I’m seeing lots of links around the blogosphere to John Dvorak’s column on the state of newspapers.
The column is full of sweeping statements, generalizations and contradictions.
For example, he complains that a search in Google for any hot topic uncovers a bounty of stories that are all the same. Of course, Mr. I’m-Going-to-Lecture-You-on-the-Web fails to provide a link to support his assertion.
If he had, you might have found coverage like this. Follow that link and you’ll find thousands of stories on the same topic, but over the first two screen fulls, you’ll find mostly stories from different writers at different news organizations, and not all from newspapers.
That might be a good thing.
It doesn’t necessarily help newspapers, but if you’re a news junkie, that’s pretty cool. But it also doesn’t support Mr. Dvorak’s claim that they’re all the same AP story.
On the other hand, he thinks newspapers have made a mistake by eliminating foreign reporting jobs. He complains that there are too few reporters these days at the scene of big, breaking stories.
Here’s the contradiction: Either we have bloated news organizations with too many people chasing the same story, or we don’t. Mr. Dvorak seems to want it both ways — don’t carry the coverage everybody else has, but be sure you’re swimming in right school of fish.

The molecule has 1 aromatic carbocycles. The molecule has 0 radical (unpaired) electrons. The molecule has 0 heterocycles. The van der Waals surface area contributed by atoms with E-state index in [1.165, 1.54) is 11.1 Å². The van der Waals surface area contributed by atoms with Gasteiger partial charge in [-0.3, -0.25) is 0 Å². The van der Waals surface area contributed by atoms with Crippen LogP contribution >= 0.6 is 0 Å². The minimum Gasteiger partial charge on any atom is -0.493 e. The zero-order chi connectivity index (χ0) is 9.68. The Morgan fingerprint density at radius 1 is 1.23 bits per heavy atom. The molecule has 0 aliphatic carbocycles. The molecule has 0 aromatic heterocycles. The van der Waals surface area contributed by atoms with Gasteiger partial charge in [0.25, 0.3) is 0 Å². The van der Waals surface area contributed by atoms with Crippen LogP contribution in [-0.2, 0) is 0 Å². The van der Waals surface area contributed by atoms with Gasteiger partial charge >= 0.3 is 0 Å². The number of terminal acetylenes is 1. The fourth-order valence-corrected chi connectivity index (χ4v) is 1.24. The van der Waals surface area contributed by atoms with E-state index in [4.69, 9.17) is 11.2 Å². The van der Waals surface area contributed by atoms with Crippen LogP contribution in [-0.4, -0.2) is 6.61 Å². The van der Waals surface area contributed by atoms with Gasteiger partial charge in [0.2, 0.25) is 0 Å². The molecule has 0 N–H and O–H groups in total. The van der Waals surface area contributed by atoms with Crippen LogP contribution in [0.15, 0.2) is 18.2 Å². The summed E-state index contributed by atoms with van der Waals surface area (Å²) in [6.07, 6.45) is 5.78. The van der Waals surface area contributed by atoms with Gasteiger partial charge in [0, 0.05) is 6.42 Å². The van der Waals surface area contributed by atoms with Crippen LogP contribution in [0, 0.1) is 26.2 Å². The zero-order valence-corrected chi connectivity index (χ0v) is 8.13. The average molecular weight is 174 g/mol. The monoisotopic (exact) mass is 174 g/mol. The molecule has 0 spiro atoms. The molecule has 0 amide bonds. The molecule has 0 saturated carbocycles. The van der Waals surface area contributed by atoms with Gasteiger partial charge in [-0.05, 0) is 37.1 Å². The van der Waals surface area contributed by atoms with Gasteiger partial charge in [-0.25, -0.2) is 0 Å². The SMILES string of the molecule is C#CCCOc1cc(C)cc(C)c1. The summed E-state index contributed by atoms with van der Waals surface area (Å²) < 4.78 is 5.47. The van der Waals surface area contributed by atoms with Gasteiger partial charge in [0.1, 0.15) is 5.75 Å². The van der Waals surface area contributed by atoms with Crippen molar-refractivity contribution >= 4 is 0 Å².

In Ventura in 2004, we started a trend by depreciating AP content, so I agree that commodity news is bad for the average newspaper.com, but the fact is, I see damn few newspaper sites trying to limp along on wire content instead of pushing unique, locally produced, original content. Mr. Dvorak states otherwise, but provides no evidence. Me, I’ll direct you to MPNNow.com, Knoxnews.com, SFGate.com … just to pick three, and there are hundreds more.
The fact is, most newspapers still have robust local staffs covering their core markets.
I doubt Mr. Dvorak looked at a single local newspaper site before blasting out his link-baiting column.
That said, he did get one thing right — too many news sites are still, still, relying on just one or two daily updates rather than publishing a continuing flow of news updates (Mr. Dvorak calls it breaking news, but if you’re doing this right — there is nothing breaking about it; it’s just what you do).
One paragraph right out of 16. That’s not a good average.
There’s no doubt our industry faces many challenges, but listening to the kind of tripe Mr. Dvorak is offering up won’t help us solve them.